Subject Vulcan CVS Tree
Author Jim Starkey
We have set up a public account to access the Vulcan source tree. The


The project name is "vulcan" and the password is "fulda conference" (no
quotes, of course).

The code is very much a work in progress, and is released primarily for
discussion. It is known not to build on any platform, and runs only in
my imagination, and then only on good days.

If you would like to roll your makefiles, in component directories there
are file "modules.mak" and "dependencies.mak" with the important stuff.
These are mechanically generated from the MSVC 7 project files *.vcproj
by a master configuration file vulcan.conf. Vulcan.conf is obscure but
available for your amusement.

There are two major new pieces, components "why" and "config". Why is
the new Y-valve. Config is the object based configuration scheme and
associated friends and relations. Unlike the old config file manager,
the one one is context (i.e. database) dependent, with the appropriate
ConfObject handing off the database block (formerly dbb, now Database).
Most, not all, configuration file references now have a trail back to
the database block.

I'm generally happy with the implementation of the new configuration
manager but have reached any firrm decisions the fine structure of
objects and associated attributes. I have tried to maintain fairly
strict backwards compatibility, even when I think the old scheme was
particularly unwise. We should be able to include exiting configuration
files and have the right things happen. Attributes declared within an
object will always take precedence over attributes declare globally.

Please note that no files includes anything that is not required, but do
contain everything that is required, save firebird.h. This policy
covers both header and code files. All new header files declare
referenced classes, but contain only the specific class being defined.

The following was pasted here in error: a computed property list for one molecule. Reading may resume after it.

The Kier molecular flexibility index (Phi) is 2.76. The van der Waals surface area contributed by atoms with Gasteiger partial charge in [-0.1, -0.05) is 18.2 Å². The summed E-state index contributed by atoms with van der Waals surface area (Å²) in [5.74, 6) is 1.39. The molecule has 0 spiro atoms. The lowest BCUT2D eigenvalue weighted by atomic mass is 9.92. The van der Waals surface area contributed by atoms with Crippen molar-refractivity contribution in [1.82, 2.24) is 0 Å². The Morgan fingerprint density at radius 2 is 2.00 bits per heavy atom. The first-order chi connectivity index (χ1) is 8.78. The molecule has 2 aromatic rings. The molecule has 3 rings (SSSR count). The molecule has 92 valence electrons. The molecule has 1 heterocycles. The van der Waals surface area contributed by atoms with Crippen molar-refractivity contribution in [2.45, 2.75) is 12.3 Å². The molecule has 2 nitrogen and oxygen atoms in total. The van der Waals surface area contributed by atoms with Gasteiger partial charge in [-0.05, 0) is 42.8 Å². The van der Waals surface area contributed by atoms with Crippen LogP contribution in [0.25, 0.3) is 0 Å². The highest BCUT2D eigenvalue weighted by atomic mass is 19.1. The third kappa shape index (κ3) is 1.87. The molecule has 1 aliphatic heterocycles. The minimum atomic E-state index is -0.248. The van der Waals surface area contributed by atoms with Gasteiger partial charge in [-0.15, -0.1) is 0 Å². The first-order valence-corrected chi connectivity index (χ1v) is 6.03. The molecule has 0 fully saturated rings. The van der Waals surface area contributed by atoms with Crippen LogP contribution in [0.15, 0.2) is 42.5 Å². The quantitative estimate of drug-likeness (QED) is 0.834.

There are no new proto.h files, and there will not be.

The configuration files are example of how I write C++. Simple code, no
templates, no artificial datatypes. Then mean number of lines per
method is probably under ten and the median about four (plus or minus
blanks). I use blank lines to set apart branching code, and indentation
that reflects the language structure of C++. I don't object to
inlining, and there are methods that eventually will be declared inline,
but for rapid development I like to declarations in declaration files
and code in code files. Silly, silly me.

New classes do not use pools, and are responsible for their own cleanup
with destructors and/or addRef/release.

I am using JString where appropriate. I'm willing to substitute an
equivalent string class if a better one becomes available. Do note that
the current JString uses a 32 bit use count and has a less brain dead
concatenate operator.

I am in the process of phasing out all code that uses the std library.

I haven't consistently added modules header boilerplate. All code is
copyright Netfrastructure, Inc. and James A. Starkey. All virgin
modules with be adorned with the IDPL. Modules contaminated with stuff
cobbled from Interbase code with be Interbase Public License.

Comments, anyone? Anyone? Anyone?


Jim Starkey
Netfrastructure, Inc.
978 526-1376